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Surging U.S. Onshore Production Sinking Price Outlooks

Following the strong production performance in the U.S. onshore during the second quarter, analysts are less enthusiastic about oil and gas prices strengthening in the near term.

Even with fewer rigs in operation, efficiency gains have proven to be the primary driver of more output, which should keep prices stagnant possibly for years, according to analyst firms and credit ratings agencies.

U.S. rig counts remained relatively flat in July after falling 55% in the first half of the year, suggesting some stabilization and possibly a trough, said Fitch Ratings analysts led by Dino Kritikos. Production was resilient in part during July not only because of increased output per rig, but because drilled but uncompleted wells began coming online.

That could signal a slowdown in U.S. production.

"Fitch estimates the production rate in tight oil and shale gas regions -- about 50% of total U.S. oil and gas production -- will exit 2015 roughly 7% below the 13.1 million boe/d rate from June 2015," said Kritikos. "The forecast exit production rate would be around 3% lower than year-end 2014. This assumes a flat tight oil and shale gas rig count of 578 and constant EIA-estimated new well production efficiencies and legacy well decline rates" from June levels.

"The Eagle Ford (down 16%), Niobrara (down 14%) and Bakken (down 11%) are forecast to see the steepest declines to production exit rates" because of their higher than average legacy well output decline rates and huge drop in rig counts. "The Utica (up 5%), Marcellus (down 1%) and Permian (down 1%) are anticipated to exhibit higher to flat second-half 2015 production profiles, benefiting from above average/improving new well productivity and below average legacy well decline rates despite rig count declines, albeit less severe in the Marcellus."

Fitch's team still views a "longer, slower rig recovery profile" based on the firm's West Texas Intermediate (WTI) price assumption of $60/bbl for 2016 and $70/bbl long term. "Historical downcycles suggest trough-to-previous peak rig response -- though tight oil and shale gas has likely created a new normal run-rate -- depends on the speed and intensity of the price recovery. The 2001 U-shaped bear market recovery required about 35 months to return to peak levels, while the 2009 V-shaped bear market needed roughly 28 months."

Goldman Sachs analysts said Monday the current U.S. rig count implies production growth of 130,000 b/d year/year (y/y) by the fourth quarter and 145,000 b/d in 2016.

"The growth in the horizontal oil rig count continues to be driven by the ramp­ up in drilling activity in the Permian Basin with an unchanged horizontal rig count in the Bakken, Niobrara, Mississippian and Granite Wash plays," wrote Goldman analysts Damien Courvalin and Raquel Ohana. "The recent recovery in the oil rig count supports our expectation that U.S. producers can and will ramp up activity with WTI prices near $60/bbl, given improved returns with costs down 30%."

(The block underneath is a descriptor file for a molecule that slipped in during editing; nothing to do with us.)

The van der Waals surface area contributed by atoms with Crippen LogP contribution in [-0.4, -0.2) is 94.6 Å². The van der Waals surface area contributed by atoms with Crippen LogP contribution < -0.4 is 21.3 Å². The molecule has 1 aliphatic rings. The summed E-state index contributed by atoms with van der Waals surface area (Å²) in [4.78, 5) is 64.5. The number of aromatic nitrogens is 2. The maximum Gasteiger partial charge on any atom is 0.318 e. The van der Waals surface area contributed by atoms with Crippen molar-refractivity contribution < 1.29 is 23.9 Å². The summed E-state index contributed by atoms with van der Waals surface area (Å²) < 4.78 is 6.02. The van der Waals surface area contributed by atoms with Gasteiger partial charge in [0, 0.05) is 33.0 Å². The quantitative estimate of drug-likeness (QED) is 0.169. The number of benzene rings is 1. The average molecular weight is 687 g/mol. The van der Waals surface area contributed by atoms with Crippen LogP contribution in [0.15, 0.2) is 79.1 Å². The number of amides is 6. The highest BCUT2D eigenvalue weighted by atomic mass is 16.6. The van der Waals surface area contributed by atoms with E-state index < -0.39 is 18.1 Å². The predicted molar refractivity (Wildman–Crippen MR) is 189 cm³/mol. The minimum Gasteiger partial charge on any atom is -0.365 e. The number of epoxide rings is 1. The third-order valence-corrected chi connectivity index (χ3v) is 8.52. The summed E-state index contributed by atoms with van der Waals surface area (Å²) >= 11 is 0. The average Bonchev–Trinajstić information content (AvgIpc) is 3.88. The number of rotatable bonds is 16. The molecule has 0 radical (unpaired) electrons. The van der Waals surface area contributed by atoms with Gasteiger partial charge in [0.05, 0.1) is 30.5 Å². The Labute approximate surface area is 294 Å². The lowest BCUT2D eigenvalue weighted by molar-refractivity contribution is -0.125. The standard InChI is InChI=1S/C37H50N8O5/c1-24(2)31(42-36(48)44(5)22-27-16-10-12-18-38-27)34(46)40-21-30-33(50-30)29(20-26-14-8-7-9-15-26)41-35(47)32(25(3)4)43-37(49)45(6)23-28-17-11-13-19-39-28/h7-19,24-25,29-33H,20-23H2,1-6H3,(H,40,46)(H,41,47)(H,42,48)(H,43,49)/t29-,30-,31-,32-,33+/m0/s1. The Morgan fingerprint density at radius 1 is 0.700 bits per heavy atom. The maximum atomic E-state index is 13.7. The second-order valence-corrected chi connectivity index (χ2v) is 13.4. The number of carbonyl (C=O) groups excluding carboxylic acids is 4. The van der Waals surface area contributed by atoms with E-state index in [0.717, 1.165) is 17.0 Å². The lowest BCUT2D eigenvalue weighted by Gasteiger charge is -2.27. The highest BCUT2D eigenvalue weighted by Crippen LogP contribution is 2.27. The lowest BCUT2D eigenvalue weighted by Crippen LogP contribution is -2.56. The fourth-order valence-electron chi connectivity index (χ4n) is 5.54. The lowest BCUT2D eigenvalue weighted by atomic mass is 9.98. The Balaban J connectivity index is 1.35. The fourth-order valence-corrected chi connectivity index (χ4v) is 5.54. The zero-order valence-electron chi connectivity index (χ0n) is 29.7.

The current rig count points to U.S. output declining sequentially in 3Q2015 by 245,000 b/d following rig retirements in the Permian, Eagle Ford, Bakken and Niobrara plays. However, the decline would be only around 85,000 b/d "if we account for the 10% delay in well completion," said the Goldman duo.

Production should however resume its growth in 2016 by 145,000 b/d at the current rig count under Goldman's well deferral scenario, which analysts consider likely given the rise in well backlog. Analysts took into the account the impact of increased productivity per well, noting that in the first six months of this year, it was double the 2013-2014 trend.

"We see risk to our production modeling as skewed to the upside later this year given producer comments and results during the 2Q2015 earning season. Finally, a rapid draw down of the observed backlog of uncompleted wells could lead to higher production later this year and in 2016."

Barclays Capital analysts said as the U.S. exploration and production (E&P) earnings rolled in, the resilience in tight oil production became increasingly apparent.

"Most E&Ps boosted production levels in excess of expectations and emphasized cost reductions that make their assets more economic in the current price environment," said Barclays analysts Warren Russell, Michael Cohen and Miswin Mahesh. "The resilience of U.S. production thus far and the decisions producers make regarding second half 2015 drilling and completion activity have the potential to keep output above expectations."

Surging oil supply not only from the United States but Saudi Arabia, Iran and Iraq led Raymond James & Associates on Monday to lower its 2015/2016 oil deck.

"Even if we exclude the potential (and premature) negative impact of rising Iraqi supply and uncertain Chinese demand, our 2016 oil model is substantially more bearish today than a few months ago," said J. Marshall Adkins and Pavel Molchanov. "That means we no longer believe that oil prices should rebound to $65/bbl in 2016.

"Our new WTI forecast is $50 for 2015, rising slightly to $55 in 2016. For Brent, we are at $56 for 2015 and $62 for 2016. Our new 2016 forecast is $10 lower than our previous $65 estimate. This means the industry is set for a second straight year of painful austerity, with 2016 capital spending likely to average flat to down versus 2015."

The only "silver lining," said the Raymond James team, may be the number of large project cancellations and delays already announced or expected (see Daily GPIAug. 3).

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